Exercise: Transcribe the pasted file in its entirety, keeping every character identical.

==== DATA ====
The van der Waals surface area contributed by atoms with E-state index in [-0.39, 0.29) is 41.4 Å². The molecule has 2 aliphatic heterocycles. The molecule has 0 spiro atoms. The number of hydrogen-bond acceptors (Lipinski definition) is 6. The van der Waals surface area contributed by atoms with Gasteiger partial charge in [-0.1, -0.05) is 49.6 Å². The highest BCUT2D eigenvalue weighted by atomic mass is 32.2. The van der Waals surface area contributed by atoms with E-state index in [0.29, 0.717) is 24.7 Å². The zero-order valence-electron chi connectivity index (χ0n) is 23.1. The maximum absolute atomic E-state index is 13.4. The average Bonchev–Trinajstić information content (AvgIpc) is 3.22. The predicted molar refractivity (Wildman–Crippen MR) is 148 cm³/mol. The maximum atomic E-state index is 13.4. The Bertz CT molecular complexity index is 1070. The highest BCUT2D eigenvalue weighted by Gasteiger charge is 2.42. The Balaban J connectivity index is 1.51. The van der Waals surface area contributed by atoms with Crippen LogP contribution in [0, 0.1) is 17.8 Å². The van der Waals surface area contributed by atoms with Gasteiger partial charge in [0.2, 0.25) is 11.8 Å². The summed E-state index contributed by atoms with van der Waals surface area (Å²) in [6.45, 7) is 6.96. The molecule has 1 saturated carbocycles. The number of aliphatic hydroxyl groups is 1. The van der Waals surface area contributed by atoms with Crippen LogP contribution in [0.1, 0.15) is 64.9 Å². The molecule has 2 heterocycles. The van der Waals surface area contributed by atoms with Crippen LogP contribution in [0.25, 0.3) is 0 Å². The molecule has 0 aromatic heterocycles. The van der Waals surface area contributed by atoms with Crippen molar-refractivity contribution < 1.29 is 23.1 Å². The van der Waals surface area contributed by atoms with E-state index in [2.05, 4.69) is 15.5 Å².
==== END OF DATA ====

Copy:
The van der Waals surface area contributed by atoms with E-state index in [-0.39, 0.29) is 41.4 Å². The molecule has 2 aliphatic heterocycles. The molecule has 0 spiro atoms. The number of hydrogen-bond acceptors (Lipinski definition) is 6. The van der Waals surface area contributed by atoms with Gasteiger partial charge in [-0.1, -0.05) is 49.6 Å². The highest BCUT2D eigenvalue weighted by atomic mass is 32.2. The van der Waals surface area contributed by atoms with E-state index in [0.29, 0.717) is 24.7 Å². The zero-order valence-electron chi connectivity index (χ0n) is 23.1. The maximum absolute atomic E-state index is 13.4. The average Bonchev–Trinajstić information content (AvgIpc) is 3.22. The predicted molar refractivity (Wildman–Crippen MR) is 148 cm³/mol. The maximum atomic E-state index is 13.4. The Bertz CT molecular complexity index is 1070. The highest BCUT2D eigenvalue weighted by Gasteiger charge is 2.42. The Balaban J connectivity index is 1.51. The van der Waals surface area contributed by atoms with Crippen LogP contribution in [0, 0.1) is 17.8 Å². The van der Waals surface area contributed by atoms with Gasteiger partial charge in [0.2, 0.25) is 11.8 Å². The summed E-state index contributed by atoms with van der Waals surface area (Å²) in [6.45, 7) is 6.96. The molecule has 1 saturated carbocycles. The number of aliphatic hydroxyl groups is 1. The van der Waals surface area contributed by atoms with Crippen LogP contribution in [0.1, 0.15) is 64.9 Å². The molecule has 2 heterocycles. The van der Waals surface area contributed by atoms with Crippen LogP contribution in [0.25, 0.3) is 0 Å². The molecule has 0 aromatic heterocycles. The van der Waals surface area contributed by atoms with Crippen molar-refractivity contribution < 1.29 is 23.1 Å². The van der Waals surface area contributed by atoms with E-state index in [2.05, 4.69) is 15.5 Å².